Page 2639 - Week 08 - Wednesday, 21 September 2022

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who have said that they have clearly fallen “short of community standards”, do you still maintain that an independent review it is not required?

MR RATTENBURY: I think the circumstances that Mr Hanson has described show the justice system working exactly as it is intended to. There is significant accountability in place for judges. If there is a view from the Director of Public Prosecutions that a sentence is inadequate or in some way inappropriate, that sentence or finding can be appealed against. There is direct and immediate accountability for judges built into the justice system. That is exactly how the system works. It is there for the independent Director of Public Prosecutions to form these views and to test these matters and for different judges to then review the finding of a judge that has already been made. This is the system at work.

I think this underlines the fact that, over many years, a strong system of accountability has been built up to ensure that, where some hold a view that the sentence is inappropriate, there is an opportunity for it to be reviewed. So I would make that as an initial comment.

Mr Hanson has made reference to calls for reviews. There have been calls for review of sentencing and there have been calls for review of the judiciary. Depending on who you are talking to, there are a number of different calls around. My view has been that I do not believe that we need a wholesale review of the judiciary or of sentencing. But I have also been clear that that does not mean that there are not particular areas of work that we can do. There have also been calls for review of bail. Everyone wants a bit of a review of everything at the moment.

The point is that there are pieces of work to be done—there is no doubt about that—but Mr Hanson sweeping statement that we need a review of all of this does not help us. What we actually need to do is to work through matters where there are particular concerns. This is exactly what the Director of Public Prosecutions is doing, where he is appealing particular matters where he has formed a view, in his independent role, that they warrant testing on appeal. (Time expired.)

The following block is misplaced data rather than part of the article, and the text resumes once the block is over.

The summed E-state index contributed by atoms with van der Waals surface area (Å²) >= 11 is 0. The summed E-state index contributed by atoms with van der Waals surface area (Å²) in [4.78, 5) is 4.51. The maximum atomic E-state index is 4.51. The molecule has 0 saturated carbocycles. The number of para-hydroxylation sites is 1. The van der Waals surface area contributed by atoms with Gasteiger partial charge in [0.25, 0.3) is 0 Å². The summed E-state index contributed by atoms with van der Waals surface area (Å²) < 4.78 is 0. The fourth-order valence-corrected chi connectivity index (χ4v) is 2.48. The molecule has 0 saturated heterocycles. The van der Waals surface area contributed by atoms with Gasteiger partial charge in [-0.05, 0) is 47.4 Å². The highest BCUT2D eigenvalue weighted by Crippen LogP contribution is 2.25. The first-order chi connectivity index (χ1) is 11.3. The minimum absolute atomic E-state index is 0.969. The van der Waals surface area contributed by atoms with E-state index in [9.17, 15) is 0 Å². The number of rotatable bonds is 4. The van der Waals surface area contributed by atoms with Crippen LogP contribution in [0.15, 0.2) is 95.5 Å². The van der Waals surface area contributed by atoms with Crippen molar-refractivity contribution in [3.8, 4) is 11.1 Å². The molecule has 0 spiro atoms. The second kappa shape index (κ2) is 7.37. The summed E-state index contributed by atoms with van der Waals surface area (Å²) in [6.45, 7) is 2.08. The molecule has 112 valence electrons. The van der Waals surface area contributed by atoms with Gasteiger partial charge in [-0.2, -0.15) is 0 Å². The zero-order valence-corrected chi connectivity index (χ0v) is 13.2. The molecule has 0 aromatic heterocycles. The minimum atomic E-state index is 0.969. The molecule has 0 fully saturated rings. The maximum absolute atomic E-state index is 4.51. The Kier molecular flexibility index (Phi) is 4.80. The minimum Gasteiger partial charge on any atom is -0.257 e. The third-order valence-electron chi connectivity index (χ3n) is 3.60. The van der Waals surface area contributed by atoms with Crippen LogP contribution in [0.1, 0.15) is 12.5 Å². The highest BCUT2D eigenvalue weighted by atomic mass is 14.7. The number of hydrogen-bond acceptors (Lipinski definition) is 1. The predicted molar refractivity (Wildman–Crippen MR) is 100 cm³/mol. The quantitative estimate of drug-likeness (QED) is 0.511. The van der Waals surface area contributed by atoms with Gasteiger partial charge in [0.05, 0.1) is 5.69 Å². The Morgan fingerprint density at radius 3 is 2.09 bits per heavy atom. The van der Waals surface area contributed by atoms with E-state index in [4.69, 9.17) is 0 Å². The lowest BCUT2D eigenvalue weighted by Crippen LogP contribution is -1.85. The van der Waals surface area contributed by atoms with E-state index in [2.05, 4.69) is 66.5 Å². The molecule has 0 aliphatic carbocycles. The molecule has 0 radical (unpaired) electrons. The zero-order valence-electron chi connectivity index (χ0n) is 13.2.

MR HANSON: Attorney, in your view, what is an appropriate percentage in terms of the level of review? You are saying that 68 per cent shows that the system is working well. What is the appropriate level of appeals, in your view?

MR RATTENBURY: Again, Mr Hanson is using statistics in a way that suits his narrative, but I do not think that it is an accurate reflection. I do not have the numbers in front of me—I am seeking these at the moment—but we have to bear in mind that the number of matters that go to appeal is extremely low as a proportion of all the matters that go through the courts in the ACT in a year. The Director of Public Prosecutions will take on matters for appeal where he feels that it is warranted. The fact that there is that proportion in recent periods indicates that the DPP has been well founded in his decision to take up an appeal. As I say, I believe that is the system working, where there is accountability for judges.

In terms of characterising the many different narratives that are around at the moment, I think what people are looking for is accountability. I would argue that the appeals system provides that accountability. The ability of the independent Director of Public

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